GALENA — Earlier this week, Columbus Recreation and Parks issued an update on the boardwalk at Hoover Reservoir.
“The 1,500-foot boardwalk at Hoover Reservoir near Galena has been inspected by professional engineers, and it was determined that the boardwalk is not safe for individuals to use,” the department said Monday. “Because it’s not safe to use, the boardwalk will be closed until it has been redesigned and rebuilt.”
The boardwalk was popular with birdwatchers and fishermen alike.
“Next steps include conducting an environmental assessment of the area and doing public outreach with the community to learn what residents would like to see with the redesign of this boardwalk,” the update continued. “Investing in this new boardwalk will create a more sustainable and accessible amenity for the local community. The new boardwalk will most likely be completed and open to the public in 2024.”
Columbus has 20 nature preserves covering more than 2,000 acres, and four of them have Galena addresses. Nearly half of the acreage surrounds Hoover Reservoir, which was built in 1954 to provide Columbus with drinking water. The preserves were dedicated in 1988, the city said.
The boardwalk is part of the 161-acre Hoover Mudflats preserve at 28 Front St. The water level at the northern end of the reservoir recedes in the fall, exposing the mud. “These mudflats are vital stops on the migration route for shorebirds that nest in the Arctic,” a pamphlet on the preserves said. “Other notable birds found in this area are osprey, bald eagle and peregrine and merlin falcons.”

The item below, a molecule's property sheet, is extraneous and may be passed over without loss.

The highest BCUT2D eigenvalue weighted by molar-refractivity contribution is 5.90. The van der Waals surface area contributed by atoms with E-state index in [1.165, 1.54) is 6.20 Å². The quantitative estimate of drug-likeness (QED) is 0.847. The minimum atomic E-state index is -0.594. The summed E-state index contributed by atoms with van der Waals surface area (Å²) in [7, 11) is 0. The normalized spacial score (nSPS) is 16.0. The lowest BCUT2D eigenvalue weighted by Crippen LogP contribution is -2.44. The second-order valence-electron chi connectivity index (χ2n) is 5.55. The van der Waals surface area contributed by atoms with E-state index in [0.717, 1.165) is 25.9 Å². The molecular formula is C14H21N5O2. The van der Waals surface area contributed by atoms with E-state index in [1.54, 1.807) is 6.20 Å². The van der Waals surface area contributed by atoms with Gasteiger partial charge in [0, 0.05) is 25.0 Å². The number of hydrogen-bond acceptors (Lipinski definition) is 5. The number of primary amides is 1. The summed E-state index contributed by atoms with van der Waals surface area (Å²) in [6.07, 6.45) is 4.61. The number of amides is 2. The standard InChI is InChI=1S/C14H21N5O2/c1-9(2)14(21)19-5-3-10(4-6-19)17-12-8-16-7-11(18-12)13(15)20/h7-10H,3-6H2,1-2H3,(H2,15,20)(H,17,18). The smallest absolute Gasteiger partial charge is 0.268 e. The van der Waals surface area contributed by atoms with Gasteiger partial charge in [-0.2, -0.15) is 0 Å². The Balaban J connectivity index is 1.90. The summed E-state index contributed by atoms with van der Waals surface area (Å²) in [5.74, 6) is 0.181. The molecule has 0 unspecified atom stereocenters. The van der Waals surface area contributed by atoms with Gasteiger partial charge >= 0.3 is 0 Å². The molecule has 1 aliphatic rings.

Mud Hen Marsh is at 8742 Big Walnut Road. The 54-acre preserve has an observation blind overlooking a pond that is good for viewing warblers and woodpeckers.
Hoover Meadows is at 3715 Sunbury Road. The 75-acre preserve is described by the city as “a wetland mitigation site with a diversity of habitat types including woodland, wetland, vernal pool, grassland and stream. The wetlands provide good habitat for migrating marsh birds such as soras and bitterns. There is a large vernal pool located in the woods. This pool that dries up by the end of the summer is vital breeding ground for amphibians.”
Gertrude S. Lawrence Woods is at 4856 Red Bank Road. This 29-acre forest is above two ravines going into the reservoir, with two overlook points. The ravine areas also drain and become mudflats in the fall, the city said.
Another reservoir-area preserve, Hoover Prairie, has a Westerville address.
Columbus became the only city nature preserve program in Ohio in 1987 and has since added preserves in 2000, 2004 and 2016. “The nature preserves are jointly managed by Columbus Recreation and Parks Department, Columbus Division of Water and the Nature Preserve Advisory Council,” the city’s website said.
There are a number of rules issued by the city regarding protecting the preserves. “No fishing is permitted in the Hoover Meadows and Mud Hen Marsh sections of Hoover Nature Preserve,” is among them.
For more information, visit www.columbus.gov/recreationandparks/.